I posted the images on my main website or for a quicker view of my year here is the blog I made:
    http://roberts365photoproject.blogspot.com/

  3. Totally agree about commitment being very important. I think the other thing that’s equally important, apart from learning and knowing the craft, is to think/ plan out a phtotgraph before you actually shoot it. This is not always possible, but I have found that if I have an idea in my mind (especially for food photography) the execution is always better.

    As for doing a 365 project, I tried that in 2010 and found it wasn’t for me. I found myself taking photographs which were more about quantity than quality. So last year I did a 52 week project which worked out well. Am doing it this year too.

  4. (Geez, re-reading my own comments I feel like I was being pissy writing it, sorry if that came off that way, that was not my intention).

    I admire people who are able to pull off a 365 project. I’ve seen people doing great things with it, finding and developing vision.
    But as I said above, not everyone can (or wants to) commit to that because it does not fit into the life.

    However, I am curious to see what is gonna go on on this blog this year and will be happy to cheer anyone on trying a 366 or even a 52 weeks project. :)

  5. Hi.

    I am a brazillian food photographer, and I was thinking about a “photo-a-day project” (not necessarily food photos) in the last year. Finally at January 1st in started this project. You can see in my Tumblr/blog: mauriciosilva.tumblr.com

    I really agree with Aparna: commitment is very important, but learning is equally important. And do a photo-a-day project, im my opinion, must be practicing and learning.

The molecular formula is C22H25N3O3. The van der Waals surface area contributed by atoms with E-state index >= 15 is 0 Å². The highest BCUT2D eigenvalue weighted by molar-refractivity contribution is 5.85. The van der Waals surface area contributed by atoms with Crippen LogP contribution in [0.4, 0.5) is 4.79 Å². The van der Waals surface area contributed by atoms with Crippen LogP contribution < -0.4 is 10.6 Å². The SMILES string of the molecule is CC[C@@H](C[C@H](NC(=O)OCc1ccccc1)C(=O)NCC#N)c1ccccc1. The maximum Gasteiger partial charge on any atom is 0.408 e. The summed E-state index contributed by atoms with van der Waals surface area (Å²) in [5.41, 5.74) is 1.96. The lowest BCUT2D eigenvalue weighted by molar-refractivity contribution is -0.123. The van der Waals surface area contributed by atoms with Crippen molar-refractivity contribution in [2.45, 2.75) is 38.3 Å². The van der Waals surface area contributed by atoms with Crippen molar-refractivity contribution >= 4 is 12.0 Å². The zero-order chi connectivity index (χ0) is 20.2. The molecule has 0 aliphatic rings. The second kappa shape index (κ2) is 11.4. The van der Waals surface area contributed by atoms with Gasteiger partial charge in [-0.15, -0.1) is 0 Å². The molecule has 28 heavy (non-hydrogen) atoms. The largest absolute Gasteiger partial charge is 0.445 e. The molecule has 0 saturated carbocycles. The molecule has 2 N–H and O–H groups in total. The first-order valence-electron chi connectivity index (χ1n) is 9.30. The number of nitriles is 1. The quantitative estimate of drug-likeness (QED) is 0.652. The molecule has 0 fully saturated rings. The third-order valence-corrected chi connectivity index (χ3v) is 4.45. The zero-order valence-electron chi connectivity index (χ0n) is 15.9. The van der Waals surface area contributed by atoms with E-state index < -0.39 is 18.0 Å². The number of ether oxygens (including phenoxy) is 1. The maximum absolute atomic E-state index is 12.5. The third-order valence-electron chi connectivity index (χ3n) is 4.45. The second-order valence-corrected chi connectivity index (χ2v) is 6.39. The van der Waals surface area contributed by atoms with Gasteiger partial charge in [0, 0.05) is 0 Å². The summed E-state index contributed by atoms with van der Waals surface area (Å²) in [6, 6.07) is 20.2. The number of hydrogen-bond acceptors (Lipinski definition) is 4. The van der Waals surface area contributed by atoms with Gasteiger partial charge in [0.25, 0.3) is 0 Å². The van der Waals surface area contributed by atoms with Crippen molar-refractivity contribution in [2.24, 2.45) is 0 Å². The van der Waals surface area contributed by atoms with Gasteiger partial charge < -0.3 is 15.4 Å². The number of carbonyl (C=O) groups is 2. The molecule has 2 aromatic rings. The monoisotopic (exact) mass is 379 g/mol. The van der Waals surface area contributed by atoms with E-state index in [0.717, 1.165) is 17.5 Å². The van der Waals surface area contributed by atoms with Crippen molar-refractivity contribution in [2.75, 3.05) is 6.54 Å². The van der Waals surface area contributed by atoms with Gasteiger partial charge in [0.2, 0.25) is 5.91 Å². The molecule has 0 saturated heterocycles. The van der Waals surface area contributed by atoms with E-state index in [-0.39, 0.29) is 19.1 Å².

Sorry about my english.

    Tks

  6. I would participate in this project!

  7. I think commitment is important, but there are many different types of commitment. Committing to take a photo every day doesn’t necessarily cause improvement unless one is also actively committing to taking steps every day to improve their photography along with it. For some people a 365 (or 366 this year) project is great, but for others it’s just not suited to their learning style. When I tried a 365 project, I found myself snapping anything just to get a photo in that day, and so it wasn’t working for me – I didn’t get anything out of it other than the stress of getting a photo in for that day.

    I’ve actually found that the fewer photos I take, the more I improve. By envisioning myself with a limited set of frames and trials, I find myself putting more thought into an image beforehand (sometimes spending a couple days even mulling over a shot I planned on doing), taking the time to think about light, composition, space, and styling before ever setting anything up – and this has worked for my learning style very well.



  8. What a great discussion!!

    So these are some great points. I did a 365day project last year and was fairly happy with the results. I learned few lessons as some of you have pointed out. Let’s take these one by one:

    1. Quality of Images: During the course of my project I scanned a lot of project 365 blogs. Some of them were really good, others suffered from something that has been pointed out above – taking snapshots. That does not help anyone.
    2. Leaving the challenge: This is one that is most interesting, in my opinion. Try to do a root cause analysis, I found that people leave the challenge because there are too many decisions to make. The biggest one being – what to shoot. In early days I would come back from office, and would not have motivation to take a photo. Top that with deciding what to shoot? Forget it. So, here what I’ve found that may work for some – eliminating the decision of what to shoot. And here’s where doing this in a group will help everyone.
    3. 365 days Not my cup of tea: This is a simpler solution. Just participate whatever number of days you think will work. 30? 50? 100? 200? 365? You choose.

    Would love to hear your thoughts on this.